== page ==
Ancestral Pueblo: Greater Upper Rio Grande ValleySouthern Rio Grande

Branch Name: Southern Rio Grande

First posted C. Dean Wilson 2014

The separation of some areas of the Rio Grande into a southern branch is somewhat arbitrary but seems to be reflected by distributions of pottery types commonly associated with different ware groups, although the nature and boundaries of such distributions vary for different periods. During early periods, differences in pottery associated with the more southern areas of the drainages of the Rio Grande appear to reflect strong influences, particularly as indicated by the dominance of brown utility wares of Mogollon groups and in some classification schemes these areas are assigned to regions of the Mogollon culture area. Trends including the dominance of Mogollon brown ware and the very early nature of and the sequences of change noted for white ware pottery were different than that noted in areas to the north and resulted in Mera (1935) including the pottery produced in these areas in a Southern Division in his description and synthesis of early Rio Grande pottery types. This area was differentiated from areas to the north by the very early and long production of white ware pottery that included forms defined as San Marcial Black-on-white and Socorro Black-on-white. The earliest periods of production of ceramics in the Rio Grande seem to have been limited to areas south of La Bajada or the Santa Fe River. While pottery assemblages associated with most of these areas was dominated by brown ware types, those from the northernmost areas where these early white ware occur are dominated by gray ware types.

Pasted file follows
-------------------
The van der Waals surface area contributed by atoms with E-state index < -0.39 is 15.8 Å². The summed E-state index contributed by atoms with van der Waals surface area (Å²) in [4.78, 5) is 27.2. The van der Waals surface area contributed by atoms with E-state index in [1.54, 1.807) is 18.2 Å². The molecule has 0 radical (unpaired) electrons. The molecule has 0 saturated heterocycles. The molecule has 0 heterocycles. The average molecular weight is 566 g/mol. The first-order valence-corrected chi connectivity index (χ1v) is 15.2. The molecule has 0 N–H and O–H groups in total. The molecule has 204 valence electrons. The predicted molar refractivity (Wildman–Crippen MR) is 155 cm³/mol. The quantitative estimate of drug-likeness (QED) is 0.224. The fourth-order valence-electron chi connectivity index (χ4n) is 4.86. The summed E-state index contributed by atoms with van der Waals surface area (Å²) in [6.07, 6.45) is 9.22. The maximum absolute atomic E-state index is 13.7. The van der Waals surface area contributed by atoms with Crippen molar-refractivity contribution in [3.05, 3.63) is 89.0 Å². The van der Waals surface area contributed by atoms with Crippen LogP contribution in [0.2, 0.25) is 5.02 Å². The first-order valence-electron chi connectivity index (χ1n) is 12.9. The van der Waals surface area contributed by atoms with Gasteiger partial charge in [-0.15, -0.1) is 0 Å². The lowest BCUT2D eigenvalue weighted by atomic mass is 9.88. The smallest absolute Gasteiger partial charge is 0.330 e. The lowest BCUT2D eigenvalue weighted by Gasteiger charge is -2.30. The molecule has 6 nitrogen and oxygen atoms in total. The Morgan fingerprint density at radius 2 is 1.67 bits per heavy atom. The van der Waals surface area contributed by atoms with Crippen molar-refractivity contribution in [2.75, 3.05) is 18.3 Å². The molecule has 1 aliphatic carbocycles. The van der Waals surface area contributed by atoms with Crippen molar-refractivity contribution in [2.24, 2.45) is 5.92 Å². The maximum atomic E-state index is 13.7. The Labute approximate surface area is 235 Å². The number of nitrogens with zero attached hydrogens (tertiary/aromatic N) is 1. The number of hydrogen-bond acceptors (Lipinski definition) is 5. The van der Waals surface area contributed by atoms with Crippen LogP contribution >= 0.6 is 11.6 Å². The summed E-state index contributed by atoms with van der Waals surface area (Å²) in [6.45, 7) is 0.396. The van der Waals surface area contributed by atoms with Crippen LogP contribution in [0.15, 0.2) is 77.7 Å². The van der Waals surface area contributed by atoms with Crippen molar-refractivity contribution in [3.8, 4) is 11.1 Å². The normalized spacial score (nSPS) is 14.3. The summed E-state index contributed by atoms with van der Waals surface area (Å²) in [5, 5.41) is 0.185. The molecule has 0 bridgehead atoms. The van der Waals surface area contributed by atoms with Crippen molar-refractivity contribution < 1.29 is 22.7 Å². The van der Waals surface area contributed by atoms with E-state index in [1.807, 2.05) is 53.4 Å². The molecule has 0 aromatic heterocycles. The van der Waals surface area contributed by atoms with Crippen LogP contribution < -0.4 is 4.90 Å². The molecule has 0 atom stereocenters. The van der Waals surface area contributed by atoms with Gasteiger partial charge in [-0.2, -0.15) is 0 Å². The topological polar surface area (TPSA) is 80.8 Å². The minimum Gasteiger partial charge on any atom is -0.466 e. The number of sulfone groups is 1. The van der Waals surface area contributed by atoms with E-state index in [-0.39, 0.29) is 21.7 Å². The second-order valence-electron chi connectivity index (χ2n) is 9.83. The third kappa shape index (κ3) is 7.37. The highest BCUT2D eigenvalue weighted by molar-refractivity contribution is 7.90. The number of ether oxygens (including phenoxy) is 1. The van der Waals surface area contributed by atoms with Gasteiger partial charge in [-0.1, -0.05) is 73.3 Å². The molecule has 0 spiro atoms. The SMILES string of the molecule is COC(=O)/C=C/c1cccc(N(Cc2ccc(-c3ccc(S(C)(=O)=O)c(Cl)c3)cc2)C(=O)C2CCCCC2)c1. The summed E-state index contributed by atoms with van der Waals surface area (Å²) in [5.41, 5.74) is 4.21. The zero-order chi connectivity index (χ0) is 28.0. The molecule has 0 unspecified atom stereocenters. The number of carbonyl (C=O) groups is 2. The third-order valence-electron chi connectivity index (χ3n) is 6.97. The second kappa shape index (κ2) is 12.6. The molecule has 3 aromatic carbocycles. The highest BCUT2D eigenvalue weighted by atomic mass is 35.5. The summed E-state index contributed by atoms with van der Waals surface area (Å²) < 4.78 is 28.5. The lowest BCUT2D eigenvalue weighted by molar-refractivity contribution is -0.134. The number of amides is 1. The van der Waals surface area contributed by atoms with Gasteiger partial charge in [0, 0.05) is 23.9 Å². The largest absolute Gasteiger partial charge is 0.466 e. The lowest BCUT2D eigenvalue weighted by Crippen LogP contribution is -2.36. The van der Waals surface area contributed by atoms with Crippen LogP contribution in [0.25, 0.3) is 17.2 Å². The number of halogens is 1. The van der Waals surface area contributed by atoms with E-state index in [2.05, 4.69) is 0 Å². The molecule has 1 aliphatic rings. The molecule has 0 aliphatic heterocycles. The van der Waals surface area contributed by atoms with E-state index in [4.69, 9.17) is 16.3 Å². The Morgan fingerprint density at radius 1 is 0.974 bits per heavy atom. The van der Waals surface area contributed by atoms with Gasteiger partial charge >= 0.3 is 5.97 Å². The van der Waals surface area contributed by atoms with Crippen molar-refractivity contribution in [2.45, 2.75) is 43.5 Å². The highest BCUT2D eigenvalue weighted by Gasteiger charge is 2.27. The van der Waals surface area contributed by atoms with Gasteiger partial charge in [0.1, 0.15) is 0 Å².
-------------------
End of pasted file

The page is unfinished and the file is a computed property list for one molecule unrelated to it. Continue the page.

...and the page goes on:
By the Classic period, the division of areas of the northern versus southern Rio Grande based on utility ware and white ware styles, is largely replaced by boundaries associated with the production of biscuit wares and Jemez Black-on-white versus that noted for the very widely distributed glaze ware types. Groups who produced glaze wares appear to have entered the Middle Rio Grande sometime during the thirteenth century after which locally produced decorated white ware types were replaced by glaze ware types. This intrusion appears to initially reflect the movement of Keres-speaking groups from areas of the Colorado Plateau to the west, although the production of glaze ware pottery appears to have quickly spread to Tano, Southern Tiwa, and Piro speakers. The decision of some groups to produce glaze wares and others to not to seems to be at least partially linked to identity, and thus may provide a useful although imperfect boundary for the identification of potential boundaries groups producing different decorated ware forms in different areas of the Rio Grande.

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